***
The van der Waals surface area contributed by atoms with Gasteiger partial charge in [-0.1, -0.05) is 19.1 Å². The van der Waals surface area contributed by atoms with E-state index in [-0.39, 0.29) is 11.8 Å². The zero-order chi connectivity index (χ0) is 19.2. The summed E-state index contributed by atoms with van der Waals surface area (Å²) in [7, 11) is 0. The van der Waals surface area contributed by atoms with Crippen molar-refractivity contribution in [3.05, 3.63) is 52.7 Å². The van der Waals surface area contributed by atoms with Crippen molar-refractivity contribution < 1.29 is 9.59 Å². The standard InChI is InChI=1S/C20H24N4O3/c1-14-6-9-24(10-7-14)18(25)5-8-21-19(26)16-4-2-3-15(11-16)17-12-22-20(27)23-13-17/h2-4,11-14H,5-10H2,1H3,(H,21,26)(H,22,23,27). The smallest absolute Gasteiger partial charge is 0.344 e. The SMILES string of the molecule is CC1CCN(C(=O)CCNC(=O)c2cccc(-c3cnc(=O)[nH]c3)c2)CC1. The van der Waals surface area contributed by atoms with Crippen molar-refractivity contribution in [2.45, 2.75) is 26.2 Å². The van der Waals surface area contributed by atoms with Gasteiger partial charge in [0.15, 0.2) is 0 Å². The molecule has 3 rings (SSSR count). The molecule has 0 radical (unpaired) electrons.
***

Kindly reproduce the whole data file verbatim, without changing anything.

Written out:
The van der Waals surface area contributed by atoms with Gasteiger partial charge in [-0.1, -0.05) is 19.1 Å². The van der Waals surface area contributed by atoms with E-state index in [-0.39, 0.29) is 11.8 Å². The zero-order chi connectivity index (χ0) is 19.2. The summed E-state index contributed by atoms with van der Waals surface area (Å²) in [7, 11) is 0. The van der Waals surface area contributed by atoms with Crippen molar-refractivity contribution in [3.05, 3.63) is 52.7 Å². The van der Waals surface area contributed by atoms with Crippen molar-refractivity contribution < 1.29 is 9.59 Å². The standard InChI is InChI=1S/C20H24N4O3/c1-14-6-9-24(10-7-14)18(25)5-8-21-19(26)16-4-2-3-15(11-16)17-12-22-20(27)23-13-17/h2-4,11-14H,5-10H2,1H3,(H,21,26)(H,22,23,27). The smallest absolute Gasteiger partial charge is 0.344 e. The SMILES string of the molecule is CC1CCN(C(=O)CCNC(=O)c2cccc(-c3cnc(=O)[nH]c3)c2)CC1. The van der Waals surface area contributed by atoms with Crippen molar-refractivity contribution in [2.45, 2.75) is 26.2 Å². The van der Waals surface area contributed by atoms with Gasteiger partial charge in [0.15, 0.2) is 0 Å². The molecule has 3 rings (SSSR count). The molecule has 0 radical (unpaired) electrons.